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Grand Strand's millage rates face changes; Reassessment forces tax redo

All over the Myrtle Beach area, local governments are discussing what to do now that the reassessment numbers are in.

And it isn't the same discussion everywhere.

In Horry County local governments are lowering millage, but in Georgetown County property values have gone down, meaning millage rates will increase.

Georgetown County Council and the city of Georgetown plan public hearings next week to hear from the public about the increase and to try to explain why it is happening.

Much of the reasoning behind the increases and decreases stems from a 2006 change in state law.

The law says the revenue collected by a local government cannot exceed the previous year's revenue by more than the Consumer Price Index and the percentage growth in population.

That leads to places such as Horry County, where property rates have increased, lowering their millage rate to make sure their revenue is not too much more than the previous year.

The town of Surfside Beach, for example, lowered its millage by 4, from 44 mills to 40 mills, to keep its budget around $9million.

But the required decrease in millage can mean localgovernments have less money than they had the previous year.

The city of Myrtle Beach, for example, lowered its millage by 6.1, from 64.4 to 58.3. But that loss of 6.1 mills would have meant an estimated $50,000 shortfall for the city.

The council voted earlier this week to add 0.5 mills back so its revenue would equal the budgeted amount, without exceeding the legal limit for increase.

In Georgetown County, where property values have gone down, the local governments are raising millage to make sure they have enough money to meet their budgets.

Georgetown County has a proposed millage increase of 4.7 mills, from 49.2 mills on a variety of county funds to 53.9 mills on those same funds.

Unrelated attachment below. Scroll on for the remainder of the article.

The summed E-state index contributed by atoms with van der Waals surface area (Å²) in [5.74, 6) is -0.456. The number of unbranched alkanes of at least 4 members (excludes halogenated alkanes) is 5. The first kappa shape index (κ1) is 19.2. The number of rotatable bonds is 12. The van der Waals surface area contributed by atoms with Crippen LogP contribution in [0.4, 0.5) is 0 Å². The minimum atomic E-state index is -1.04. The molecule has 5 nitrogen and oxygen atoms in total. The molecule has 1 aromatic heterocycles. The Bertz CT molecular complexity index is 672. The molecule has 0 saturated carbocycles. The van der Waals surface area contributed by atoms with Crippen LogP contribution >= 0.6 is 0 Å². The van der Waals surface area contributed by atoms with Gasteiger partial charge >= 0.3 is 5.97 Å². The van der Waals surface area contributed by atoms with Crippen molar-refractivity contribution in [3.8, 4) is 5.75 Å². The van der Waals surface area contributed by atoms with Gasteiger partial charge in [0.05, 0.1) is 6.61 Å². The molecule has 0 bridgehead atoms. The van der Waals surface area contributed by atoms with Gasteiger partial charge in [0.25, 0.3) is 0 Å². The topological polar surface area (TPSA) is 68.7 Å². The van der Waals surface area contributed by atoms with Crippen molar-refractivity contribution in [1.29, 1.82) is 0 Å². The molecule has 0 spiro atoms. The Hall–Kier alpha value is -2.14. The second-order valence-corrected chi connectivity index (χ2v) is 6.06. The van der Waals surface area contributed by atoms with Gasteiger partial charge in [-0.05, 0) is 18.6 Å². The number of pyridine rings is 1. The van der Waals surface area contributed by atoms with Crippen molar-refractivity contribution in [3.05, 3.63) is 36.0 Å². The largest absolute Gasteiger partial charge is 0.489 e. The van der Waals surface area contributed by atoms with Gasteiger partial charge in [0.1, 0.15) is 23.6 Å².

That millage equates to a lot of money for the county.

"It is estimated that Georgetown County would lose approximately $2.9 million in recurring property tax revenues" if it did not make that adjustment to its millage, said Scott Proctor, the finance director for Georgetown County.

Jessica Miller, the finance director for the city of Georgetown, said there is no requirement in state law to raise millage.

"But if you don't there's a shortfall. You aren't going to be able to cover your expenses," she said.

And for the city of Georgetown, raising millage because of reassessment is unusual.

"In the past we've always rolled millages back," said Chris Eldridge, the city administrator. "This time it happens to be the opposite."

Eldridge said in the past the city had to lower its millage to "make sure it stayed the same."

He said the law "assures that there's no windfall," from rising property values.

This year, if the city doesn't raise its millage it would have a shortfall of around $400,000, Miller said.

She said finding $400,000 to cut in the city's $8 million general fund budget would be difficult.

"Unless you're willing to cut some people or cut the lights off there's not a whole lot of other places to cut," Miller said.

Miller said the proposed increase of 6.1 mills, from 87 to 93.1, will ensure the city can meet its budget and no more.

"Reassessment is revenue-neutral," she said.

And an increase in millage doesn't always equate to an increase in property taxes because that generally happens to an area where property values have decreased, meaning there is less value in a property to tax.

Georgetown Mayor Jack Scoville said the millage increases are "a wash for the community as a whole."

"Some individuals are going to end up paying more because of this, but some people are going to end up paying less," he said.

Whether someone pays more or less in property taxes would depend on what happened to the value of his or her individual home. For example, if the value of a home decreased enough, the increase in the county's millage rate would be offset.

The public hearing on the Georgetown city increase will take place at 5:30 p.m. Thursday, and the public hearing on Georgetown County's increase will take place Tuesday during its regular meeting, which begins at 5:30 p.m.

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